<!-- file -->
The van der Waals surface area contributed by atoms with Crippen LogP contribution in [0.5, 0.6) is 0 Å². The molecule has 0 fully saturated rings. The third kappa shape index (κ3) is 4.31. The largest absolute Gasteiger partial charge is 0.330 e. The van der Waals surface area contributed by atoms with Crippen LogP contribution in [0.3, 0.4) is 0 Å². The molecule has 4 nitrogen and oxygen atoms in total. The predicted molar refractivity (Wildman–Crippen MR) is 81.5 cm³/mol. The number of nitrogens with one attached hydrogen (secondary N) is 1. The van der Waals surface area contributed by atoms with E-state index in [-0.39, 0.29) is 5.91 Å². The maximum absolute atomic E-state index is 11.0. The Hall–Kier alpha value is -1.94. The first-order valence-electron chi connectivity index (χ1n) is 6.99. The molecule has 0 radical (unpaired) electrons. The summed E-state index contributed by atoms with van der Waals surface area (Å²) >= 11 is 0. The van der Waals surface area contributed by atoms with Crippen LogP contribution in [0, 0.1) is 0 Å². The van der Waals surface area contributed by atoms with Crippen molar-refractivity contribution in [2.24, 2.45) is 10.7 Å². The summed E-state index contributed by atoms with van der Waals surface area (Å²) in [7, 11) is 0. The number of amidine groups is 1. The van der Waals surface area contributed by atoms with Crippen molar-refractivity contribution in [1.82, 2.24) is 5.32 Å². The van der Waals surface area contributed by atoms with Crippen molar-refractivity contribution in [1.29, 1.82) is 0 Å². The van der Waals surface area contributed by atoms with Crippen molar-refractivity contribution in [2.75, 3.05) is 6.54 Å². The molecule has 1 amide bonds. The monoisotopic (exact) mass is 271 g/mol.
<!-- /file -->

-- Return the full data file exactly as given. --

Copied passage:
The van der Waals surface area contributed by atoms with Crippen LogP contribution in [0.5, 0.6) is 0 Å². The molecule has 0 fully saturated rings. The third kappa shape index (κ3) is 4.31. The largest absolute Gasteiger partial charge is 0.330 e. The van der Waals surface area contributed by atoms with Crippen LogP contribution in [0.3, 0.4) is 0 Å². The molecule has 4 nitrogen and oxygen atoms in total. The predicted molar refractivity (Wildman–Crippen MR) is 81.5 cm³/mol. The number of nitrogens with one attached hydrogen (secondary N) is 1. The van der Waals surface area contributed by atoms with E-state index in [-0.39, 0.29) is 5.91 Å². The maximum absolute atomic E-state index is 11.0. The Hall–Kier alpha value is -1.94. The first-order valence-electron chi connectivity index (χ1n) is 6.99. The molecule has 0 radical (unpaired) electrons. The summed E-state index contributed by atoms with van der Waals surface area (Å²) >= 11 is 0. The van der Waals surface area contributed by atoms with Crippen LogP contribution in [0, 0.1) is 0 Å². The van der Waals surface area contributed by atoms with Crippen molar-refractivity contribution in [2.24, 2.45) is 10.7 Å². The summed E-state index contributed by atoms with van der Waals surface area (Å²) in [7, 11) is 0. The number of amidine groups is 1. The van der Waals surface area contributed by atoms with Crippen molar-refractivity contribution in [1.82, 2.24) is 5.32 Å². The van der Waals surface area contributed by atoms with Crippen molar-refractivity contribution in [1.29, 1.82) is 0 Å². The van der Waals surface area contributed by atoms with Crippen molar-refractivity contribution in [2.75, 3.05) is 6.54 Å². The molecule has 1 amide bonds. The monoisotopic (exact) mass is 271 g/mol.